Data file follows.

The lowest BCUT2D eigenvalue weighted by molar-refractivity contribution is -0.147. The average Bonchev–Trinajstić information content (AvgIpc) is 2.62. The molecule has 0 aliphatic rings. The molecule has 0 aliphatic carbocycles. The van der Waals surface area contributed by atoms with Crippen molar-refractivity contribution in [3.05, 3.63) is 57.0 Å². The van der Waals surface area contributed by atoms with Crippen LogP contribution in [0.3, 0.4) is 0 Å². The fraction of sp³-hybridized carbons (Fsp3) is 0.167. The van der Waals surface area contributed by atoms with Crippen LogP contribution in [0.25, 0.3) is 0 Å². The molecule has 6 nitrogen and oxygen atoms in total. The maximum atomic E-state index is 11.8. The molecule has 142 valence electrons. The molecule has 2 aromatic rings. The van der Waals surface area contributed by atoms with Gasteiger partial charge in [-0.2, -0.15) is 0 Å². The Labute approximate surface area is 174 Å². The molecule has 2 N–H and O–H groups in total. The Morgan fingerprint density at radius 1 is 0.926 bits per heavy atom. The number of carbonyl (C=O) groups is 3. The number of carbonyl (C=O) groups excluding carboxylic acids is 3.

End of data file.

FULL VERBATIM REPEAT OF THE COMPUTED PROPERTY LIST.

The lowest BCUT2D eigenvalue weighted by molar-refractivity contribution is -0.147. The average Bonchev–Trinajstić information content (AvgIpc) is 2.62. The molecule has 0 aliphatic rings. The molecule has 0 aliphatic carbocycles. The van der Waals surface area contributed by atoms with Crippen molar-refractivity contribution in [3.05, 3.63) is 57.0 Å². The van der Waals surface area contributed by atoms with Crippen LogP contribution in [0.3, 0.4) is 0 Å². The fraction of sp³-hybridized carbons (Fsp3) is 0.167. The van der Waals surface area contributed by atoms with Crippen LogP contribution in [0.25, 0.3) is 0 Å². The molecule has 6 nitrogen and oxygen atoms in total. The maximum atomic E-state index is 11.8. The molecule has 142 valence electrons. The molecule has 2 aromatic rings. The van der Waals surface area contributed by atoms with Gasteiger partial charge in [-0.2, -0.15) is 0 Å². The Labute approximate surface area is 174 Å². The molecule has 2 N–H and O–H groups in total. The Morgan fingerprint density at radius 1 is 0.926 bits per heavy atom. The number of carbonyl (C=O) groups is 3. The number of carbonyl (C=O) groups excluding carboxylic acids is 3.